Inmarsat a critical catalyst for commercial UAV growth

How 30 years of market-leading expertise in aviation communication, navigation and surveillance makes Inmarsat the ideal fit for the growing unmanned aircraft systems industry

These are exciting times for the unmanned aircraft systems (UAS) industry. Forecasts suggest the next decade will see exponential growth in commercial Unmanned Aerial Vehicles (UAVs) – more commonly known as drones – and subsequently the entire ecosystem that ensures the safety of airspace for manned and unmanned vehicles.

Business Insider Intelligence states that UAV market size is expected to reach $63.6bn by 2025 (up from $4.4bn in 2018). This impressive outlook is fuelled by the growing number of vehicles expected in the sector. At present there are 1.1 million UAVs flying and this is predicted to rise to 10 million by 2027 – a tenfold increase, according to the Teal Group’s World Civil Unmanned Aerial Systems 2019 Market Profile & Forecast.

Inmarsat is uniquely positioned to act as a catalyst for the safe and rapid growth of the commercial UAS industry, thanks to its world-leading heritage in global communications and state-of-the-art satellite networks, built for mobility.

An important advantage comes from our market-leading expertise in the communication, navigation and surveillance (CNS) fields – in other words, keeping flying things apart and making sure their locations are known all over the globe – which is further augmented by our UAV experience with civil and military governments. This unique expertise lends itself perfectly to integration with Unmanned Traffic Management (UTM) – akin to Air Traffic Management (ATM) for aircraft. Inmarsat’s military-grade cybersecurity and robust L-band network with its committed investment roadmap combine to make the best solution to connect unmanned aerial vehicles.

Unlocking the potential of the market

Anthony Spouncer, Inmarsat Aviation’s Senior Director of UAVs & Unmanned Traffic Management, says the potential of the UAS sector is immense. “The safety and control of the UAS airspace is absolutely key to unlocking the opportunity of this market on a commercial scale,” he explains.

And this is where the burgeoning UTM market comes into its own. Inmarsat has joined forces with one of the leading UTM technology providers, Altitude Angel, to develop and deliver advanced flight tracking and management capability for UAVs. This collaboration is a first with a UTM provider and it complements Inmarsat’s long-standing relationships with ATM providers worldwide.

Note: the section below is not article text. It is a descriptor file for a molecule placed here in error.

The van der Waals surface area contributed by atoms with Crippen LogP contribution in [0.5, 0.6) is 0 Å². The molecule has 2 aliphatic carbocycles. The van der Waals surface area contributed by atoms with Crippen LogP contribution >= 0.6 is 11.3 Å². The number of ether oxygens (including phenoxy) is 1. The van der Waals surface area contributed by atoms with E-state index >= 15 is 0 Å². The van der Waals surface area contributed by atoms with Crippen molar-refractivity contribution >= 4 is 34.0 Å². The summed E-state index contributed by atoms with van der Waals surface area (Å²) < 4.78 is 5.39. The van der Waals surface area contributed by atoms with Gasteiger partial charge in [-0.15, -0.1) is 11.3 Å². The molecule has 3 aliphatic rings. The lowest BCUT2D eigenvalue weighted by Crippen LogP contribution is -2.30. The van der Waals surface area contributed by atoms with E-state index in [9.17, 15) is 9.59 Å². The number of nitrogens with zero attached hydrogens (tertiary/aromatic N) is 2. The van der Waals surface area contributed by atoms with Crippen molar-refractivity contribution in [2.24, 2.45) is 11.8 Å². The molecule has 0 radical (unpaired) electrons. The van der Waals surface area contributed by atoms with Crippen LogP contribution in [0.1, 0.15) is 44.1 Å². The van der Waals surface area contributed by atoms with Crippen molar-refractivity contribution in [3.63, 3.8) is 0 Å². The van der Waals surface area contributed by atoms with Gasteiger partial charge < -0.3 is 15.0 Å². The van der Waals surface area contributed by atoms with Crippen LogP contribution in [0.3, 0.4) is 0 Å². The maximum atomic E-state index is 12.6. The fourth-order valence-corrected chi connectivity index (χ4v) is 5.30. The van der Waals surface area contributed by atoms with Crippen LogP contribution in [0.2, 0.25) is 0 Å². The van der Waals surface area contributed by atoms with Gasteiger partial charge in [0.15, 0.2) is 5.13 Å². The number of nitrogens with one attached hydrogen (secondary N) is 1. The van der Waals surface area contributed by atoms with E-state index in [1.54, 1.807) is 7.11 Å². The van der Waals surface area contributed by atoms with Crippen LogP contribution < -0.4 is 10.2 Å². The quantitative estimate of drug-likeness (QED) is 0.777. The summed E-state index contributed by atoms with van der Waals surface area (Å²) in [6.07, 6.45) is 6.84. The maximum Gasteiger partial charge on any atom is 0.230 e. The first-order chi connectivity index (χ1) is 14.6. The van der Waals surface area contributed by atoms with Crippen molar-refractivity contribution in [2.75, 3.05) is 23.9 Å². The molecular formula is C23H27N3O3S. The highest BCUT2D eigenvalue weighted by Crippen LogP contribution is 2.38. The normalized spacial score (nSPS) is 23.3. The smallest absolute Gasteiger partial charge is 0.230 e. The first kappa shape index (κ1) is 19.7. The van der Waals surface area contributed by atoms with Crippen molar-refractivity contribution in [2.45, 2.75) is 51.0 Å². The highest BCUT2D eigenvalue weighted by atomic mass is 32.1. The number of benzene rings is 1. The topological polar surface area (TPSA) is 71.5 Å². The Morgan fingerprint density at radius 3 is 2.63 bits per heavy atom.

Playing to strengths

Within UAV operations, Inmarsat will specialise in beyond-visual-line-of-sight (BVLOS) flight capabilities. Currently, all UAVs have to be visible to the pilot. This one-pilot-to-one-UAV model has restrictions and reduces economies of scale. Playing to Inmarsat’s strengths, BVLOS allows one pilot to operate multiple UAVs remotely at scale, making UAV operations more commercially viable.

Delivery drone

Spouncer also notes there’s a clear need for smaller, lighter, less expensive comms equipment that require less power. This will enable cost-effective BVLOS satcom on smaller UAVs for enhanced operational capabilities. Cobham offers the lightweight AVIATOR UAV 200 using Inmarsat satcom to power UAVs beyond line of sight.

Likewise, Honeywell is poised to launch its smallest and lightest satellite communications system yet, designed specifically for unmanned aerial vehicles.

A powerful business tool

One use case would be satisfying maritime regulators’ need to survey remote automated lighthouses and channel marker buoys after a severe storm. These inspections include verifying that channel marker buoys haven’t drifted, and that the lighthouses work, ensuring safe passage for maritime vehicles.

“All of a sudden it goes from UAVs being industrial toys to a powerful business tool,” says Spouncer. “That’s several crews and ships the Coast Guard doesn’t have to manage to complete the same amount of work.”

The commercial UAV sectors poised for major growth include delivery and cargo, surveillance/inspection and urban transport. Industries like medical supplies, healthcare, agriculture, and infrastructure inspection stand to benefit from the expansion of this innovative technology.

COVID-19 and environmental concerns are also accelerating societal and technological acceptance of the power of UAVs. Whether it is delivery of PPE, blood samples or essential supplies to isolated communities, people have become accustomed to cleaner air and hearing the birds sing. UAVs with a 100kg delivery payload and 1000 kilometre range are now operational.

A transformative era

What has been delaying the exponential growth of this sector is the lack of a comprehensive framework regulating safety and control of the UAS airspace. “It isn’t the reliability of the airframe holding things back. It’s the lack of consistent regulation for UAV segregation, identification and security. Getting these right is absolutely key to unlocking the potential for this market on a commercial scale, and Inmarsat is perfectly suited to address these issues,” says Spouncer.

“We have very strong relationships with regulators all over the world because of our existing aviation business. And we fully expect to be able to leverage those to help guide and inform regulations because of what we’ve done in aviation over the last 30 years keeping aircraft safe.”

Spouncer is convinced that the next decade will prove transformative for the UAS sector. He believes fleets of Amazon and UPS/FedEx UAVs delivering from hub to hub is on the horizon.

Inmarsat is in a unique position of being the catalyst for the safe and rapid growth of this industry. With the ability to support global regulators, integrate with UTMs and Air Navigation Service Providers (ANSPs), Inmarsat brings value well beyond the satcom datalink to the UAS ecosystem.